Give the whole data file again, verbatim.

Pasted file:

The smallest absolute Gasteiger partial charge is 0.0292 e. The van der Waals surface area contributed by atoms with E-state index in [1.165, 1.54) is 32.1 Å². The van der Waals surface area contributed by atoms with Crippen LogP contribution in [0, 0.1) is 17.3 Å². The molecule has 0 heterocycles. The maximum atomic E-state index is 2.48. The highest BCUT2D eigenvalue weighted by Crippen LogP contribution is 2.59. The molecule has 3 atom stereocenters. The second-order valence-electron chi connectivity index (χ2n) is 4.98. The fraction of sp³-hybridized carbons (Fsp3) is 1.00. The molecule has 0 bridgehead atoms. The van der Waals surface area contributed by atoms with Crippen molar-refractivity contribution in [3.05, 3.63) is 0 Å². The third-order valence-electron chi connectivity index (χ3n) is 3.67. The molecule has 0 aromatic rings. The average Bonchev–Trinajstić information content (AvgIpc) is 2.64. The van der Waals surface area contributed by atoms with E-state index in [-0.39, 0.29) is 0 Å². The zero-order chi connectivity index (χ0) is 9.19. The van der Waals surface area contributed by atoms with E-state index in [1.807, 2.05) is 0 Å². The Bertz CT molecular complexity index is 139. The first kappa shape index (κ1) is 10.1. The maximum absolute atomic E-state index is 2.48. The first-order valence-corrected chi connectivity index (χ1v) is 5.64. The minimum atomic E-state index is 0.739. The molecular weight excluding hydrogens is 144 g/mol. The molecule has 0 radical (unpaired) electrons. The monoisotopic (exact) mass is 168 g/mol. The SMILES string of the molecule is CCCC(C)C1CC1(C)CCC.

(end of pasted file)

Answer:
The smallest absolute Gasteiger partial charge is 0.0292 e. The van der Waals surface area contributed by atoms with E-state index in [1.165, 1.54) is 32.1 Å². The van der Waals surface area contributed by atoms with Crippen LogP contribution in [0, 0.1) is 17.3 Å². The molecule has 0 heterocycles. The maximum atomic E-state index is 2.48. The highest BCUT2D eigenvalue weighted by Crippen LogP contribution is 2.59. The molecule has 3 atom stereocenters. The second-order valence-electron chi connectivity index (χ2n) is 4.98. The fraction of sp³-hybridized carbons (Fsp3) is 1.00. The molecule has 0 bridgehead atoms. The van der Waals surface area contributed by atoms with Crippen molar-refractivity contribution in [3.05, 3.63) is 0 Å². The third-order valence-electron chi connectivity index (χ3n) is 3.67. The molecule has 0 aromatic rings. The average Bonchev–Trinajstić information content (AvgIpc) is 2.64. The van der Waals surface area contributed by atoms with E-state index in [-0.39, 0.29) is 0 Å². The zero-order chi connectivity index (χ0) is 9.19. The van der Waals surface area contributed by atoms with E-state index in [1.807, 2.05) is 0 Å². The Bertz CT molecular complexity index is 139. The first kappa shape index (κ1) is 10.1. The maximum absolute atomic E-state index is 2.48. The first-order valence-corrected chi connectivity index (χ1v) is 5.64. The minimum atomic E-state index is 0.739. The molecular weight excluding hydrogens is 144 g/mol. The molecule has 0 radical (unpaired) electrons. The monoisotopic (exact) mass is 168 g/mol. The SMILES string of the molecule is CCCC(C)C1CC1(C)CCC.